Now Pulp Hero was support well.  Over 22 adventures and mini-settings. 

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Yeah I'm glad I got into hero when it was first coming out so I have a huge collection of early stuff that's now insanely expensive and difficult to find.  I'd consider selling some except you can take my Lands of Mystery from my cold, dead hands.

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Yeah I'm glad I got into hero when it was first coming out so I have a huge collection of early stuff that's now insanely expensive and difficult to find.  I'd consider selling some except you can take my Lands of Mystery from my cold, dead hands.

 

I think Lands of Mystery is about the only one I don't have.  I've read it.  But I don't actually have it  :weep: 

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Essentially the first Hero System genre book -- ground-breaking for its day. Aaron Allston and Michael Stackpole... it doesn't get any better.

 

Congratulations!

 

P.S. I bought it decades ago. :P

 

Espionage came before Justice Inc.

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Top Secret had its moments. But for a spy game in the 80s I felt that Victory Games 's James Bond was superior. Still TS did have a lot of material that could be adapted over to either JB, Espionage or HERO's later entry into the genre Danger International.

 

If I were to run a spy game now I'd probably set it in one of the classic eras for espionage: Pre-WWII 1930s or the early Cold War 50s.

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Top Secret had its moments. But for a spy game in the 80s I felt that Victory Games 's James Bond was superior. Still TS did have a lot of material that could be adapted over to either JB, Espionage or HERO's later entry into the genre Danger International.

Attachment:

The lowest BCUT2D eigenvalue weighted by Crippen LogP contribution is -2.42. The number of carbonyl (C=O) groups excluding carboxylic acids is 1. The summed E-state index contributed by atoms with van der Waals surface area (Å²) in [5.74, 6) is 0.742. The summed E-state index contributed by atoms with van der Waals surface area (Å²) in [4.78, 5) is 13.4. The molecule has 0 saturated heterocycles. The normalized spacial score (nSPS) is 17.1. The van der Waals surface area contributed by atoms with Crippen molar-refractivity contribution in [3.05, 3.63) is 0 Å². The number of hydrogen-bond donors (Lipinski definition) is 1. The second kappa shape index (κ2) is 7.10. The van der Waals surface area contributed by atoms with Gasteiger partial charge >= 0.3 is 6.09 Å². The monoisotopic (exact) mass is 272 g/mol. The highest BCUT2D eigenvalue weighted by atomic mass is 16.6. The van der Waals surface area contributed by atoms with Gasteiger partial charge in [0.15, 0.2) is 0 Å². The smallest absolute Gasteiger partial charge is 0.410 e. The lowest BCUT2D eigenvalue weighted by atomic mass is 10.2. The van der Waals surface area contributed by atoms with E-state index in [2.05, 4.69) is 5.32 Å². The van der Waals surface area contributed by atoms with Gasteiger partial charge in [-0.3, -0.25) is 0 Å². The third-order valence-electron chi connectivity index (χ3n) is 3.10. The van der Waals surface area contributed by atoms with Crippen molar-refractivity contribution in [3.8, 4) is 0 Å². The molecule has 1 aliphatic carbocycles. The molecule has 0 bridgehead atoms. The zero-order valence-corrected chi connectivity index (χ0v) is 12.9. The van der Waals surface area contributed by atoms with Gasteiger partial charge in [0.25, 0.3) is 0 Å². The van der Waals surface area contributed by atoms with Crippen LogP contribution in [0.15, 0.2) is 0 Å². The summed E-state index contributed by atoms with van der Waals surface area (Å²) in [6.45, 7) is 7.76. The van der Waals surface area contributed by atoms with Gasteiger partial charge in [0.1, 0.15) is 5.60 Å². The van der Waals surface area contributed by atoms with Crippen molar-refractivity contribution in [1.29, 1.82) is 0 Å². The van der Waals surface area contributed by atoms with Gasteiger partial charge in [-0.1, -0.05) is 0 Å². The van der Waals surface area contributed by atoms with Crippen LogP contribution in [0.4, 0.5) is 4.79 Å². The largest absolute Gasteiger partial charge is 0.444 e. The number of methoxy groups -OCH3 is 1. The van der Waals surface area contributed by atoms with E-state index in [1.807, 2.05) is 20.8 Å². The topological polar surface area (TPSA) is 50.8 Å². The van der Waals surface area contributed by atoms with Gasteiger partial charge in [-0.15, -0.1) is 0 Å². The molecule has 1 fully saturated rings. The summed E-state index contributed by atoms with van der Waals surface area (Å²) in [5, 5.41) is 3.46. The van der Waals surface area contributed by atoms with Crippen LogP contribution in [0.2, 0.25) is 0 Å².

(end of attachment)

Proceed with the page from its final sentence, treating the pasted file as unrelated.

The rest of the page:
If I were to run a spy game now I'd probably set it in one of the classic eras for espionage: Pre-WWII 1930s or the early Cold War 50s.

 

I'm with you on all counts except VC's James Bond.  

 

I do like my Pulps to be 1930's spy games.  Cold War 50's is another great one, though I have tended to move them up to 60-70's to accommodate my players. 

 

As for VCJB, I never got a chance to try that one.  Back in those days if it wasn't on the shelf you probably didn't even know it existed. 

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Espionage came first, along with IIRC Border Crossing, an adventure for Espionage. It introduced a broader array of skills to the emerging Hero System. Justice Inc was a more complete genre book than Espionage, though, and introduced some additional elements like psychic powers. The next genre book that I recall was 1st edition Fantasy Hero, which was kinda messy, vis a vis the mechanics of magic. Then Espionage got revamped into Danger International. I don't recall whether Star Hero 1st edition was before or after the release of 4th edition.